The staff of a pharmacy typically consists of one retail pharmacist (a pharmacist or a drug retailer) and a few assistants. A majority of pharmacy owners, who are not pharmacists, hire pharmacists on a part time basis and as a result pharmacists are available sometimes to dispense medications. The monthly salary of pharmacists who work 48 h a week is usually between $100 and $200, and pharmacists on part-time basis receive on an average $40 a month. Due to this low salary, many community pharmacists have to take on other jobs. The drug retailers’ margin is fixed at 16% for the price controlled scheduled drugs as per the Drugs (Prices Control) Order 1995 [21]. For non-scheduled formulations the companies are at liberty to decide the margin. The prevailing normal trade margin is 20% for retailers and 10% for wholesalers. There is no provision in the law for collecting any professional fee by the pharmacists. Pharmacy owners generate revenue based on a markup on medicines without any dispensing fee. When there are many pharmacies in close proximity to each other, they compete with each other to offer more discounts. Many pharmacies are able to sell medicines with large discounts for products from a non reputed small company.

Professional role of community pharmacists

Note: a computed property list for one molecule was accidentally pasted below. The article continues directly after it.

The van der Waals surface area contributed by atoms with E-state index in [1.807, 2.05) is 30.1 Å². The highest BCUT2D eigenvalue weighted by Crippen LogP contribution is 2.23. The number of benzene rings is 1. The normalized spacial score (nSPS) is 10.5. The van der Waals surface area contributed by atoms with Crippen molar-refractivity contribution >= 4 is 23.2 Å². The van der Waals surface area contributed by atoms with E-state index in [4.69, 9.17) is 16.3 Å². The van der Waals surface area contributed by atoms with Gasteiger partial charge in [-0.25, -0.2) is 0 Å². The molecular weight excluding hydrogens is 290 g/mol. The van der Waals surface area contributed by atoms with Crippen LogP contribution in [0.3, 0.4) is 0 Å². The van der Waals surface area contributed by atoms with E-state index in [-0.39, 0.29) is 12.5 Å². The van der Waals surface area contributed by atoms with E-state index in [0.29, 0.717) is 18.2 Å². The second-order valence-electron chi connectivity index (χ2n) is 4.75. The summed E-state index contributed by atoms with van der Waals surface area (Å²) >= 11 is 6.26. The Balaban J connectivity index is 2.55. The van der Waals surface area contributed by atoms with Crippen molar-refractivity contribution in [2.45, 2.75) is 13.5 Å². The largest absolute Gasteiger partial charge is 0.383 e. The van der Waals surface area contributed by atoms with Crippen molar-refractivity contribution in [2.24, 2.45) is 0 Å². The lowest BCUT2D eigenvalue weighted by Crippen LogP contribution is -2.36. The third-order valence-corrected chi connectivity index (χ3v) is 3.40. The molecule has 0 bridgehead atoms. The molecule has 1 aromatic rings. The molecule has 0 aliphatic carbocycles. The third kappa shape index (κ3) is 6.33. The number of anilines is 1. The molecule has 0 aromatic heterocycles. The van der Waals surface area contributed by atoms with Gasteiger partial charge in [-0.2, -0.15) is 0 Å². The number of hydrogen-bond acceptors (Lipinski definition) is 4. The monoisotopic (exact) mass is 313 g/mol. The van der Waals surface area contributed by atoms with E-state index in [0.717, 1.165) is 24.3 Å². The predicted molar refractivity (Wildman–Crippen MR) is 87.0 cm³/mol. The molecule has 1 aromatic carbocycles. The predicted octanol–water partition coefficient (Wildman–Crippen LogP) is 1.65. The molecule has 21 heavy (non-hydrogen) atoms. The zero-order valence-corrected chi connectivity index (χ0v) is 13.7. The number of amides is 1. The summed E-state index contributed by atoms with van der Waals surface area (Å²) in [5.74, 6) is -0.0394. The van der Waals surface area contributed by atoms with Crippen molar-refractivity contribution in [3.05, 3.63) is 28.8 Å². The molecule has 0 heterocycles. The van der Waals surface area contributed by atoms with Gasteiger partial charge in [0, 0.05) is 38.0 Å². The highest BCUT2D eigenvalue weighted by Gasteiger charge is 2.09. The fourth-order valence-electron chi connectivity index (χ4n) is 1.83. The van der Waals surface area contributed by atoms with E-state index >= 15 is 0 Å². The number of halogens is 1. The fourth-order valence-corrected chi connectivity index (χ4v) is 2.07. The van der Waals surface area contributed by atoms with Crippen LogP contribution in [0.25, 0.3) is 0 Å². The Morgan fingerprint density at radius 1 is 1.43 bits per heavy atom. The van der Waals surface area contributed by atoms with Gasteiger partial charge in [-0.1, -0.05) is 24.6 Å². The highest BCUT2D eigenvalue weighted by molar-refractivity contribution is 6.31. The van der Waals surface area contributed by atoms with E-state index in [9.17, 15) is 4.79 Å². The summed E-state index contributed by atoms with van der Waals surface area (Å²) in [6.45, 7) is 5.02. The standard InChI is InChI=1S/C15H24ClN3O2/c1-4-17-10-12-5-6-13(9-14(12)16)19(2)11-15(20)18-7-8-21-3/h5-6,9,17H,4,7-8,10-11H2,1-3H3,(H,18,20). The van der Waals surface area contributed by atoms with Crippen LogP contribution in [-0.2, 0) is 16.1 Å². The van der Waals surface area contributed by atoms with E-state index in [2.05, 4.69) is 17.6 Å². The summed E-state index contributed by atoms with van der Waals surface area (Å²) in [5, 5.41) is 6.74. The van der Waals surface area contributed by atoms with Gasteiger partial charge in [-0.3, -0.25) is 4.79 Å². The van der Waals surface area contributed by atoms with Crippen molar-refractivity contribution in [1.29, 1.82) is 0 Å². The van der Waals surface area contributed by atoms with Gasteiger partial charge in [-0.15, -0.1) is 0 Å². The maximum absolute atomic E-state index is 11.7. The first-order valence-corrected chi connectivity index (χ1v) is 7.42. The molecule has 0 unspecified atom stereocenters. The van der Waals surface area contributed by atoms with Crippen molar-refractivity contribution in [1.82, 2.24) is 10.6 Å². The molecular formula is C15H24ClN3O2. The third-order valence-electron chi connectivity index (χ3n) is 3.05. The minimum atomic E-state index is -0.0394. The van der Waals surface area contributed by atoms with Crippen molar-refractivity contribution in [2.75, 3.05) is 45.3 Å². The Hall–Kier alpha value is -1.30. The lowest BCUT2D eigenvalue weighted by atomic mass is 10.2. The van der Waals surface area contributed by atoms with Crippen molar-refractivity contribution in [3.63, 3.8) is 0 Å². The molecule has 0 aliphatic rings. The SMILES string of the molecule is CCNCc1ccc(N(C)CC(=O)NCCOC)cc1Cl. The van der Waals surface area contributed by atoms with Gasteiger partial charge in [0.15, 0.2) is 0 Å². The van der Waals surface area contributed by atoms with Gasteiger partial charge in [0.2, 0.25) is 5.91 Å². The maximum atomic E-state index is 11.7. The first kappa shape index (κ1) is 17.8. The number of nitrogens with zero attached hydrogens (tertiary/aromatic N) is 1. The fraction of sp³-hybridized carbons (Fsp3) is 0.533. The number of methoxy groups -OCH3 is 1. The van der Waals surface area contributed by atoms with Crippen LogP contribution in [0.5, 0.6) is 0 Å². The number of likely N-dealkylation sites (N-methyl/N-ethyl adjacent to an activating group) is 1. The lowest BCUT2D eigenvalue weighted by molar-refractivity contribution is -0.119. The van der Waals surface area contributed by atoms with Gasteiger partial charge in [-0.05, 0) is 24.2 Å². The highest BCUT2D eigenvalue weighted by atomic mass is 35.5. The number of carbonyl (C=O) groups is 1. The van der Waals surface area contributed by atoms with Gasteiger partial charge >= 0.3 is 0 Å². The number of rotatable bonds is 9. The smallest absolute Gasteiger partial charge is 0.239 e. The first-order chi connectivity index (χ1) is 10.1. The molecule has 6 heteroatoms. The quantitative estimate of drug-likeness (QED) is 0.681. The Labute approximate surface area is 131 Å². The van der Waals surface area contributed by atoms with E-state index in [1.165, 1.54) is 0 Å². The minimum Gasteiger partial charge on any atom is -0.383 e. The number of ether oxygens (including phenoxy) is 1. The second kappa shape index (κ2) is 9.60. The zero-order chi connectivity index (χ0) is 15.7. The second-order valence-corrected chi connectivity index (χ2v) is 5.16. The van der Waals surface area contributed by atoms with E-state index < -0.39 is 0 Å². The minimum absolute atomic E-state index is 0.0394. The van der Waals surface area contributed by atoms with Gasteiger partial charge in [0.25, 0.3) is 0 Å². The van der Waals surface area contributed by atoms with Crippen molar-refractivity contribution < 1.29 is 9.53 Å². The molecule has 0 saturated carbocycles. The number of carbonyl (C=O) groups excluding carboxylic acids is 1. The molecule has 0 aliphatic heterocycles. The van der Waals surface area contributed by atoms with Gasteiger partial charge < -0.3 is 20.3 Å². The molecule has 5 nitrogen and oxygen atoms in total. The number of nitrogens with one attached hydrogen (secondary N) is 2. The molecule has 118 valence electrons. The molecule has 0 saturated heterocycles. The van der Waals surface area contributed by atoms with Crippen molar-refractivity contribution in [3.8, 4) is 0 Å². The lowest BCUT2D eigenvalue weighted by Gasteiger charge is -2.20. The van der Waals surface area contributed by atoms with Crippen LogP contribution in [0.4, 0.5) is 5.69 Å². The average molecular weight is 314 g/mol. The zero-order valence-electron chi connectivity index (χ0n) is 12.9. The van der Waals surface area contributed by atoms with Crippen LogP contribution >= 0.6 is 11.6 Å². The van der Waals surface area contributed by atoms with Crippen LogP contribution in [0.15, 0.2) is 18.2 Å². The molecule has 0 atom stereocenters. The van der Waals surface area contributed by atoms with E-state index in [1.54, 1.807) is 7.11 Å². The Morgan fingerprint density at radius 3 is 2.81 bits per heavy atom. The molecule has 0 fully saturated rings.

Dispensing of prescriptions is the primary duty of community pharmacists. The Drugs and Cosmetics Act describes dispensing as follows: “dispensing and compounding against a prescription shall be effected only by or under personal supervision of pharmacist. The supply of a drug should be recorded with particulars such as prescriber’s name, patient’s name, name and quantity of the drug and its expiry date among others. The prescription must not be dispensed more than once unless the prescriber has stated thereon that it may be dispensed more than once. Duplicate prescription is needed to dispense opium and narcotics. Physicians are allowed to purchase, store and dispense medicines for their own patients” [18]. Compounding is done in a very few community pharmacies. The dispensing activity, for most pharmacies, mainly consists of sales of the medicines with or without prescription, and is mostly performed by non pharmacists. The dispensing is almost instantaneous and therefore a patient or a consumer receives a medicine within minutes, if in stock. Retail pharmacists count and pack tablets and capsules, and distribute these to consumers without counseling. In most chain-store pharmacies, over-the-counter sales are undertaken by pharmacists and they supply prescription medicines against a prescription. The patient, due to financial constraints, sometimes ask for a day’s supply—that means blister packs are cut, and often dispensed with no identifying marks or label. The drug retailers dispense tablets or capsules from bulk container in a paper envelope without proper labelling and written instruction. In India, physicians always prescribe medicines by the brand name (over 60,000 branded formulations) rather than the generic drug name. Patients expect exactly the medicine that has been prescribed.